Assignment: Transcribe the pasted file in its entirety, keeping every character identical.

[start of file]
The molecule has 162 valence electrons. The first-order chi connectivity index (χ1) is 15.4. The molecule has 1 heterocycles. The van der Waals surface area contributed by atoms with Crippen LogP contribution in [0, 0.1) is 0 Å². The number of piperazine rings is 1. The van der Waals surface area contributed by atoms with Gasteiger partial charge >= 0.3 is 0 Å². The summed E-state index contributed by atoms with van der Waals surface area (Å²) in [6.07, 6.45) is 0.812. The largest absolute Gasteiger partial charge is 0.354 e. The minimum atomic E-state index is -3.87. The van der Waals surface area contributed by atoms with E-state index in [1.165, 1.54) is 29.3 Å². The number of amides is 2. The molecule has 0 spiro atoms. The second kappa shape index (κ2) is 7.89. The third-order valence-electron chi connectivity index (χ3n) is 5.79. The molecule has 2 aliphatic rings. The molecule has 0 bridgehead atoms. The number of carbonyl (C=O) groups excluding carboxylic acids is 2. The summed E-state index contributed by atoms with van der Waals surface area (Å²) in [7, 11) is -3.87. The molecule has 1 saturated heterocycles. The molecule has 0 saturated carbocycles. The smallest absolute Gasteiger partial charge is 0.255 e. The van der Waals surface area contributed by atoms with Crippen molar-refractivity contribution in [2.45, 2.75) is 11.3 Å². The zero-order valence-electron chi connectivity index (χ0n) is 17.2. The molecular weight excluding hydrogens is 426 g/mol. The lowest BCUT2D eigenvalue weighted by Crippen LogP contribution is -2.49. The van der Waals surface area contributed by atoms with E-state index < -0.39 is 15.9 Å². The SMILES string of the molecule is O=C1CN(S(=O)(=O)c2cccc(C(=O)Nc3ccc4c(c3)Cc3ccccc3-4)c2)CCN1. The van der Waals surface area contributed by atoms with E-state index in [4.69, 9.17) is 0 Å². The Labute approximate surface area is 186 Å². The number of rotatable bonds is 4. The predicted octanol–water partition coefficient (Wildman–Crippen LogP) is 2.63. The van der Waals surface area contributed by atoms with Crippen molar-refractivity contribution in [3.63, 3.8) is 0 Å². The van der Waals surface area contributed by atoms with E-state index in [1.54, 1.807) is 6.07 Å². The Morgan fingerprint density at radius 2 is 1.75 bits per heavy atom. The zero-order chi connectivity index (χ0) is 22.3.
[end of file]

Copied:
The molecule has 162 valence electrons. The first-order chi connectivity index (χ1) is 15.4. The molecule has 1 heterocycles. The van der Waals surface area contributed by atoms with Crippen LogP contribution in [0, 0.1) is 0 Å². The number of piperazine rings is 1. The van der Waals surface area contributed by atoms with Gasteiger partial charge >= 0.3 is 0 Å². The summed E-state index contributed by atoms with van der Waals surface area (Å²) in [6.07, 6.45) is 0.812. The largest absolute Gasteiger partial charge is 0.354 e. The minimum atomic E-state index is -3.87. The van der Waals surface area contributed by atoms with E-state index in [1.165, 1.54) is 29.3 Å². The number of amides is 2. The molecule has 0 spiro atoms. The second kappa shape index (κ2) is 7.89. The third-order valence-electron chi connectivity index (χ3n) is 5.79. The molecule has 2 aliphatic rings. The molecule has 0 bridgehead atoms. The number of carbonyl (C=O) groups excluding carboxylic acids is 2. The summed E-state index contributed by atoms with van der Waals surface area (Å²) in [7, 11) is -3.87. The molecule has 1 saturated heterocycles. The molecule has 0 saturated carbocycles. The smallest absolute Gasteiger partial charge is 0.255 e. The van der Waals surface area contributed by atoms with Crippen molar-refractivity contribution in [2.45, 2.75) is 11.3 Å². The zero-order valence-electron chi connectivity index (χ0n) is 17.2. The molecular weight excluding hydrogens is 426 g/mol. The lowest BCUT2D eigenvalue weighted by Crippen LogP contribution is -2.49. The van der Waals surface area contributed by atoms with E-state index < -0.39 is 15.9 Å². The SMILES string of the molecule is O=C1CN(S(=O)(=O)c2cccc(C(=O)Nc3ccc4c(c3)Cc3ccccc3-4)c2)CCN1. The van der Waals surface area contributed by atoms with E-state index in [4.69, 9.17) is 0 Å². The Labute approximate surface area is 186 Å². The number of rotatable bonds is 4. The predicted octanol–water partition coefficient (Wildman–Crippen LogP) is 2.63. The van der Waals surface area contributed by atoms with Crippen molar-refractivity contribution in [3.63, 3.8) is 0 Å². The van der Waals surface area contributed by atoms with E-state index in [1.54, 1.807) is 6.07 Å². The Morgan fingerprint density at radius 2 is 1.75 bits per heavy atom. The zero-order chi connectivity index (χ0) is 22.3.